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Horizon creates banner for Paris

Amy William's third-grade class surrounds their banner for Paris that they will ship to a school affected by terrorist attacks. CONTRIBUTED
Amy William’s third-grade class surrounds their banner for Paris that they will ship to a school affected by terrorist attacks. CONTRIBUTED

MADISON – In ironic timing, Amy Williams’ third-grade class at Horizon Elementary School was studying a unit on France when terrorists attacked Paris on Nov. 13.

Williams’ students have been studying about France as their assigned country for Horizon’s annual International Night celebration in March 2016. “We had been researching with the media specialist Gina Ashley for the past month,” she said.

“Since we have already started our research, my students were very familiar with Paris and in turn knew about the events that took place that weekend.” After the deaths in Paris, students returned to school on Nov. 16 and “expressed deep sadness and worry for the people over there,” Williams said. “We knew as a class we wanted to do something to let them know we were thinking of them.”

Williams pursued an idea from a Horizon staff member about a banner that her daughter’s class made for a New York City fire station after 9/11 attacks.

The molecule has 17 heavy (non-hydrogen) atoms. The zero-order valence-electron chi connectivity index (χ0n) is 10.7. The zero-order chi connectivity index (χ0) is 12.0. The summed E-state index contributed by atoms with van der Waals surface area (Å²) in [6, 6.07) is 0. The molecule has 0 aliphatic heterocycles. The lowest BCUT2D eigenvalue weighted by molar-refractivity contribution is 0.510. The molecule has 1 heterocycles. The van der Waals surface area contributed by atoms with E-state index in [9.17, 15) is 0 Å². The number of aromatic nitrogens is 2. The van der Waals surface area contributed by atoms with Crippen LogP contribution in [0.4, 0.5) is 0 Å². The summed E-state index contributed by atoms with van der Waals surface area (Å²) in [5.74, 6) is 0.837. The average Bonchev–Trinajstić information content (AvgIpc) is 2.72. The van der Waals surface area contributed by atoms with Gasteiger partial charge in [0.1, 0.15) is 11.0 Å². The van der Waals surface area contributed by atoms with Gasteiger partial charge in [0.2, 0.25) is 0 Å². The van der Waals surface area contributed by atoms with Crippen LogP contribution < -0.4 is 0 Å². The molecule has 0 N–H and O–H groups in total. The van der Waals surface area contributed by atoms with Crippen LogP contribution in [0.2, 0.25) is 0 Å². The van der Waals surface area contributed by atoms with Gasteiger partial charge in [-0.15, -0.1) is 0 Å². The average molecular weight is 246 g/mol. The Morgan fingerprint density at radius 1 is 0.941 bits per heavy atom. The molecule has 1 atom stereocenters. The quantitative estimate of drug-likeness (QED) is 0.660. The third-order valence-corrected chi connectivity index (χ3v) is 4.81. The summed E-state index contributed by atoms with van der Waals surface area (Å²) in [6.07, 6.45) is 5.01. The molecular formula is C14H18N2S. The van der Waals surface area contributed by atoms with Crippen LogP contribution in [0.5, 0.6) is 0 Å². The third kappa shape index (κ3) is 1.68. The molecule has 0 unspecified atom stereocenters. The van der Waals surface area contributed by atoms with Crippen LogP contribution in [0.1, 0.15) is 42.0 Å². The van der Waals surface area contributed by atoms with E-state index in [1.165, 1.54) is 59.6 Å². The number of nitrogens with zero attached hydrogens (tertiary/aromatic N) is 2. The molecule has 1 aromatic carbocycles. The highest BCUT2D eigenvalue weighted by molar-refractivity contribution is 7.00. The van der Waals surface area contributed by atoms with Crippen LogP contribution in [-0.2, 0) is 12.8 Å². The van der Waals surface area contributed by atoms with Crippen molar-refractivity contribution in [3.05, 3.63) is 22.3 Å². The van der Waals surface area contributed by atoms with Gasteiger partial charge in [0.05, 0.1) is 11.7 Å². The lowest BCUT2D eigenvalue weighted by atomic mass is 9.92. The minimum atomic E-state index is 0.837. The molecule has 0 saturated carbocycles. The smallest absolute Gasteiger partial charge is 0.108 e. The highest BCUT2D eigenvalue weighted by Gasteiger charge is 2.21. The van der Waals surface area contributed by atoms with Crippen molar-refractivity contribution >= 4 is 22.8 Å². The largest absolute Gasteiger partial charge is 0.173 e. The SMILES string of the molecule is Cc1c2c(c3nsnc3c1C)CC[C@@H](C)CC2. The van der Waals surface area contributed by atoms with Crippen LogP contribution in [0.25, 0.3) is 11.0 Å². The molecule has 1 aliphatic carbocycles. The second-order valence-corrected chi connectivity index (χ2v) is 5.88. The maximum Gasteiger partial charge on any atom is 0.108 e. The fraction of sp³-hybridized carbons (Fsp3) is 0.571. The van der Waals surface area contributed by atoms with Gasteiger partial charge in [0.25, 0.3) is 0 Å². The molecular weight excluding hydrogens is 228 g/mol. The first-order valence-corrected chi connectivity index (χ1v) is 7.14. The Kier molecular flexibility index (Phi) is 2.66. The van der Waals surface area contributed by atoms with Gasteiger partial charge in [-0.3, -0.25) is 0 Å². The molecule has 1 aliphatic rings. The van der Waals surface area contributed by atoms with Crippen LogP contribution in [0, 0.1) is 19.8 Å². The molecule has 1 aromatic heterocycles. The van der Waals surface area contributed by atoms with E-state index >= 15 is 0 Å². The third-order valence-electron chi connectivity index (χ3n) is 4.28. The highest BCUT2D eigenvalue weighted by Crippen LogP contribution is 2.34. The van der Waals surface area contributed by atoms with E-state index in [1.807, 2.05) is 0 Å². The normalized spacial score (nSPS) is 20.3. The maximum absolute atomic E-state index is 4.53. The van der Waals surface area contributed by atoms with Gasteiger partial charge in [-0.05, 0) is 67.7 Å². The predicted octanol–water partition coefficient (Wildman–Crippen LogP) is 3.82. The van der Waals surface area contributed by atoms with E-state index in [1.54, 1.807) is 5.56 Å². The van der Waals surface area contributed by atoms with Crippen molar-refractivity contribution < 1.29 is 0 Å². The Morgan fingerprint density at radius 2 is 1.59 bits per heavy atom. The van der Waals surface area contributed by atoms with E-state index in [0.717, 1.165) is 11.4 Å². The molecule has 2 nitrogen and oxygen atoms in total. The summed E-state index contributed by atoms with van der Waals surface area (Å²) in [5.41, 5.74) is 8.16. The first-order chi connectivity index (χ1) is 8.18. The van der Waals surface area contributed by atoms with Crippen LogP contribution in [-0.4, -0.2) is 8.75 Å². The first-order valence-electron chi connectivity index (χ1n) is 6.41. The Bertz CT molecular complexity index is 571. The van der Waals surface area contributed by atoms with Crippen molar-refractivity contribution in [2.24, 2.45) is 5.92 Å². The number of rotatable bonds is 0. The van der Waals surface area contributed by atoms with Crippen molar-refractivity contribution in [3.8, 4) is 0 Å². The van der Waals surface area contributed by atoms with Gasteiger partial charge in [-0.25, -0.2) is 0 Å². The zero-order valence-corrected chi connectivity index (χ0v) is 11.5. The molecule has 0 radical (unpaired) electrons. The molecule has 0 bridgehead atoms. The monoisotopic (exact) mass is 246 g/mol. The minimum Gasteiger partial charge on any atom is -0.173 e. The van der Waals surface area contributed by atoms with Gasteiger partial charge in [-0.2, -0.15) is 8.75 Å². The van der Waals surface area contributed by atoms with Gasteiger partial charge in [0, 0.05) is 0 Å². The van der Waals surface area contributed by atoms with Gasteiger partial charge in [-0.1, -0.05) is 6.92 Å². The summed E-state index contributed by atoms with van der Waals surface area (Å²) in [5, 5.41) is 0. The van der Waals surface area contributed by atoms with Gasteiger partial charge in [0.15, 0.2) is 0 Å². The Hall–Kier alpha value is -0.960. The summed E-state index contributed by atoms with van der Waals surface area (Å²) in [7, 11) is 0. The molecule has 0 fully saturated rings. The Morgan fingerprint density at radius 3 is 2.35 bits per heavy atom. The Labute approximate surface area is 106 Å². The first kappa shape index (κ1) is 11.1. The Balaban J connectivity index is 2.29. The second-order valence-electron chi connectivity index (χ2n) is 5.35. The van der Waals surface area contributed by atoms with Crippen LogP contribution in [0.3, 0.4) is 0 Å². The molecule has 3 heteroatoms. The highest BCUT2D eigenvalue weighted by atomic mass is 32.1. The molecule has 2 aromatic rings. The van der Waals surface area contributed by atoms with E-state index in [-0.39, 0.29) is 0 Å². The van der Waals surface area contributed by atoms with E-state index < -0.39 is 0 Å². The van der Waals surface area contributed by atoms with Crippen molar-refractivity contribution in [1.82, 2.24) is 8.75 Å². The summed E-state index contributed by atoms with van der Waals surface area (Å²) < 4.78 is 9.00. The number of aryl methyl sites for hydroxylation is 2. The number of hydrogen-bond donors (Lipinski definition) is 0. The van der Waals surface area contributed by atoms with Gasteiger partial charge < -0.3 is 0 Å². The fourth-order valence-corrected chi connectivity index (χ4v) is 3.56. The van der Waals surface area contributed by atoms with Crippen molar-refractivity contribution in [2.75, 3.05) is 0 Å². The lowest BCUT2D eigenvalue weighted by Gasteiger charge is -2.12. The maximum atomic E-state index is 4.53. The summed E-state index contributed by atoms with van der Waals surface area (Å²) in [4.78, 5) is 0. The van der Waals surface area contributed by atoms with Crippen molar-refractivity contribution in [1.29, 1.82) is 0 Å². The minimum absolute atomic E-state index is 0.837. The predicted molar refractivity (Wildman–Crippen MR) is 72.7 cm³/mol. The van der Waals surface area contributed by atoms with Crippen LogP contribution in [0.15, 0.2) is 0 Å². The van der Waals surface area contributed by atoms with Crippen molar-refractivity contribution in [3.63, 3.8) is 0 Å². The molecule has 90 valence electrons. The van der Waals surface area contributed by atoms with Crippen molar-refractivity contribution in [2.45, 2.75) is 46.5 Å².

Williams’ class used a basic, white twin-bed sheet for the banner. They sketched France’s shape in the center and colored blue, white and red sections like the French flag.

“Students used their handprints to fill in red and blue areas,” Williams said. “Across the top it says, ‘Bonjour Mes Amis, Sending Hugs Your Way.’ Each child came up with their own well wishes and wrote them on the banner.”

“Students learned how to show empathy in the face of ‘bad things’ happening. We discussed how the students must be feeling over there and what words we could say to possibly make things better and to let them know others are thinking of them,” Williams said.

Williams’ class will ship the banner to a Paris school that the tragedy affected.

“We also discussed focusing on the positive and sending words of encouragement,” Williams said. “They actually did an awesome job.” On the banner, students wrote thoughts, such as “Have courage,” “Just Pray,” “Believe” and “Think Happy Thoughts.”

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